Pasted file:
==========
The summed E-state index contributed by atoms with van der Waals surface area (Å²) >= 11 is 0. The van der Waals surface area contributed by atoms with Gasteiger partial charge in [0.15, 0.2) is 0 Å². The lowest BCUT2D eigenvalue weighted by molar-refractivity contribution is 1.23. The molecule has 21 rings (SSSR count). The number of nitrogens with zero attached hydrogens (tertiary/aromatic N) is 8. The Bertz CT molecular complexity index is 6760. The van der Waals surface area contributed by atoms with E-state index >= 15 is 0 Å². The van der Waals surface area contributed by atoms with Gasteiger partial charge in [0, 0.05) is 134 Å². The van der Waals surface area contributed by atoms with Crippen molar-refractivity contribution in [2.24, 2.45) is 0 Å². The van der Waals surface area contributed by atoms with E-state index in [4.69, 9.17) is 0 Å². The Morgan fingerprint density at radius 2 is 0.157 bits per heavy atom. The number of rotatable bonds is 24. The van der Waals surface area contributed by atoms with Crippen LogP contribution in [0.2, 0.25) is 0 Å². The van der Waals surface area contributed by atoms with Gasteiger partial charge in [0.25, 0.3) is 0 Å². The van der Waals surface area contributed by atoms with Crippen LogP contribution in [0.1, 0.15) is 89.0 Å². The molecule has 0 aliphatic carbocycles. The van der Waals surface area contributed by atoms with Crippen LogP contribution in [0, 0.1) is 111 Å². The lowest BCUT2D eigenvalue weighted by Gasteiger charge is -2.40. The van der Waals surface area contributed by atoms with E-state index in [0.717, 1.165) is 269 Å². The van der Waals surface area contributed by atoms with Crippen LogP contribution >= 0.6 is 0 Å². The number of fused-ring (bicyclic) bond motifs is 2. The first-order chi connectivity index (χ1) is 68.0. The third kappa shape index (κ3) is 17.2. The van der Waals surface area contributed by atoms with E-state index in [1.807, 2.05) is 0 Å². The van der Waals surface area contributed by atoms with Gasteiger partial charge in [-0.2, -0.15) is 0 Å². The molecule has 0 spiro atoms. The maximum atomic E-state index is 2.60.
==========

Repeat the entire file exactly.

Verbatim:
The summed E-state index contributed by atoms with van der Waals surface area (Å²) >= 11 is 0. The van der Waals surface area contributed by atoms with Gasteiger partial charge in [0.15, 0.2) is 0 Å². The lowest BCUT2D eigenvalue weighted by molar-refractivity contribution is 1.23. The molecule has 21 rings (SSSR count). The number of nitrogens with zero attached hydrogens (tertiary/aromatic N) is 8. The Bertz CT molecular complexity index is 6760. The van der Waals surface area contributed by atoms with E-state index >= 15 is 0 Å². The van der Waals surface area contributed by atoms with Gasteiger partial charge in [0, 0.05) is 134 Å². The van der Waals surface area contributed by atoms with Crippen molar-refractivity contribution in [2.24, 2.45) is 0 Å². The van der Waals surface area contributed by atoms with E-state index in [4.69, 9.17) is 0 Å². The Morgan fingerprint density at radius 2 is 0.157 bits per heavy atom. The number of rotatable bonds is 24. The van der Waals surface area contributed by atoms with Crippen LogP contribution in [0.2, 0.25) is 0 Å². The van der Waals surface area contributed by atoms with Gasteiger partial charge in [0.25, 0.3) is 0 Å². The van der Waals surface area contributed by atoms with Crippen LogP contribution in [0.1, 0.15) is 89.0 Å². The molecule has 0 aliphatic carbocycles. The van der Waals surface area contributed by atoms with Crippen LogP contribution in [0, 0.1) is 111 Å². The lowest BCUT2D eigenvalue weighted by Gasteiger charge is -2.40. The van der Waals surface area contributed by atoms with E-state index in [0.717, 1.165) is 269 Å². The van der Waals surface area contributed by atoms with Crippen LogP contribution >= 0.6 is 0 Å². The number of fused-ring (bicyclic) bond motifs is 2. The first-order chi connectivity index (χ1) is 68.0. The third kappa shape index (κ3) is 17.2. The van der Waals surface area contributed by atoms with E-state index in [1.807, 2.05) is 0 Å². The van der Waals surface area contributed by atoms with Gasteiger partial charge in [-0.2, -0.15) is 0 Å². The molecule has 0 spiro atoms. The maximum atomic E-state index is 2.60.